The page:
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Corvette Racing: Never Give up

By October 4, 2017February 18th, 2021No Comments

An interview with Corvette Racing Program Manager Doug Fehan

By Bob Bubnis with photography courtesy of Richard Prince/Chevrolet

Corvette Racing; Laguna Seca in Salinas, California; September 24, 2017; C7.R #3 driven by Jan Magnussen and Antonio Garcia; C7.R #4 driven by Oliver Gavin and Tommy Milner (Richard Prince/Chevrolet photo).

Download the PDF magazine pages: Doug Fehan on Laguna Seca

When I congratulated Corvette Racing Program Manager, Doug Fehan, on virtually clinching the driver and team championships, he cautioned, “We’re not there yet.” While not particularly superstitious, Doug has been a key player in the racing world long enough not to tempt fate. His formula for success that gives half of the credit to good fortune, and splits the balance with equal parts of great team and great car, has proven itself out over the course of this racing season. In light of that, he prefers to save his victory speech for when it is official, and keep good fortune on his side.

Still though, short of the competition hijacking the transport carrying the #3 car, the only goal yet to achieve is securing the Manufacturer’s Championship at the Petit Le Mans coming up on October 7.

For members of the National Corvette Museum who receive our America’s Sports Car magazine, we publish articles like this with Doug Fehan regularly, giving fans the inside scoop on the races. To get his view on all of the races in the 2018 season of IMSA racing, go to our website at and follow the membership links. In the meantime, here’s a sample of one such article…

Following up your victory at Virginia International Raceway, what was the mindset going into Laguna Seca?
We knew that we didn’t have the pace to run up front. [Editor’s note: This is due to Balance of Performance adjustments handed down from IMSA, to keep dominant teams from dominating.] The reality of the race was that we needed to finish ahead of the #66 Ford. That was our primary objective. Anything beyond that would be the frosting on the cake. This dictated our entire strategy.

We made a tire choice that we knew would not benefit us at the start of the race, but thought that as the stint wore on, that the race would come back to us, which it did to some degree.

Along with that we had a fuel strategy that we thought would get us down to the last hour when we’d make a pit stop that would take us from the back to the front.

It’s undeniable that Corvette Racing is well-regarded as being master strategists, and the best of the best in the pits. Television commentators never fail to mention it when they cover your races.
This is something we work hard at. Every person on the team is driven and committed to winning in whatever discipline they are a part of. Back at the shop the pit crews compete to get better, while engineers are looking at every piece of data they can to find a competitive advantage. Think of how many components there are to a race car including the human components, and then the other factors such as weather and track conditions. Coming up with a race-winning strategy is a monumental challenge and has always been critical to our success.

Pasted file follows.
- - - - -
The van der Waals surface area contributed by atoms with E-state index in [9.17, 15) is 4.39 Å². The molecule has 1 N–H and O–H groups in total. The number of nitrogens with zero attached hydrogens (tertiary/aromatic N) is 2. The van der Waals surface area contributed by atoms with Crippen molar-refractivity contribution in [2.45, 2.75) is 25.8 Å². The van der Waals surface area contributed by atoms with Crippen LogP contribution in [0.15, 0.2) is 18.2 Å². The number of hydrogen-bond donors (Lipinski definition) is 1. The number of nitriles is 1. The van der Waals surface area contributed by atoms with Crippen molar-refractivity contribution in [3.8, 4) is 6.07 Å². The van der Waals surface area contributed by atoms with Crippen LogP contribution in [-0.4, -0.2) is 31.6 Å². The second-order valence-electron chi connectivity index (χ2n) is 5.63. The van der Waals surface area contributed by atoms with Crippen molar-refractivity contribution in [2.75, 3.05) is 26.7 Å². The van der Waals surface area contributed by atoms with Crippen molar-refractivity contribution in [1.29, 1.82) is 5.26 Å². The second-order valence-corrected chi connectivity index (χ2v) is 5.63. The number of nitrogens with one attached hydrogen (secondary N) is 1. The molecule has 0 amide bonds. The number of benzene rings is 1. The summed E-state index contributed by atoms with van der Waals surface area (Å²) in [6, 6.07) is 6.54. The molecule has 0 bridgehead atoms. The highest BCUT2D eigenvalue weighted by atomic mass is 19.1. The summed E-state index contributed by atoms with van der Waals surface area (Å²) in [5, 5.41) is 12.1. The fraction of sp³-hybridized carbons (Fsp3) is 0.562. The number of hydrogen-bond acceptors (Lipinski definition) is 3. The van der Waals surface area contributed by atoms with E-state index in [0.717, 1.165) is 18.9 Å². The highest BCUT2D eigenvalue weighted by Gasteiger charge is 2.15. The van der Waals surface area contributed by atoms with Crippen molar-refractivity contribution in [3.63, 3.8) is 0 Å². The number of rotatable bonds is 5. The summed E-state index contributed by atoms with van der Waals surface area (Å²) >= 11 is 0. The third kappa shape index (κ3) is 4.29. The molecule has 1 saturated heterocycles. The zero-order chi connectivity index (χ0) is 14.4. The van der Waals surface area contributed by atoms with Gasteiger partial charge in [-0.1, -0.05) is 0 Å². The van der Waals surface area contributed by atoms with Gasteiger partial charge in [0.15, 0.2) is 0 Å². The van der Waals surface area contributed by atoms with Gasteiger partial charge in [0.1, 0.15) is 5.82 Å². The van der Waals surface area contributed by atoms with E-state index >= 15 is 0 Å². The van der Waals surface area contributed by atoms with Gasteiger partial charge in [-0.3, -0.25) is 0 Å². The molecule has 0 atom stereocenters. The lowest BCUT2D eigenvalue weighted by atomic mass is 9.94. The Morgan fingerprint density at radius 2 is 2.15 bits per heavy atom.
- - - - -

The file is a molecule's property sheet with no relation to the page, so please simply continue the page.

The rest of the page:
Case in point: Kyle Millay, the engineer on the #3 car, did a magnificent job. He was monitoring the entire race and saw a car going off into the gravel trap and knew a yellow flag was coming out. We were positioned in such a way where we could make it into pit lane before the pits were closed. We did that. At that point in time, I think we were running in 7th, but came out in 2nd.

We were in the closing stages of the race. By then we had also made some improvements to the car. We weren’t able to run with the leaders, but we were able to run at a pace that would make it difficult for anyone to pass us.
We took our fourth-place finish, finishing ahead of the #66 Ford, and put ourselves in a position to wrap up the Team and the Driver Championships.

Great car, great team and good fortune have all come together for the #3 car, but the sister car has only had two of those three factors on its side.
Unfortunately for the #4 car, on the first lap, the two BMWs got together. Oliver Gavin had to brake heavily to avoid that me-lee but the GTD Lamborghini behind him didn’t. He punched Oliver in the rear and broke the rear diffuser. It held on but there is a tremendous amount of air moving under the vehicle which was detrimental to Oliver’s ability to control the car. The visceral things like sound and the vibrations that were being generated from it caused us to just bring the car in, so through no fault of their own, they were not a factor in this race. That’s just how racing works.

At the end of the day though, we put ourselves in a position to win two of the Championships, and now we are looking forward to seeing if we can run the table and defend our Manufacturer’s Championship as well. With this being the last race of the season, it is going to be a battle no Corvette fan will want to miss. Come see the race live if you can, or support the series by watching it at home. The broadcast schedule is on We plan to make you proud to be a part of the team.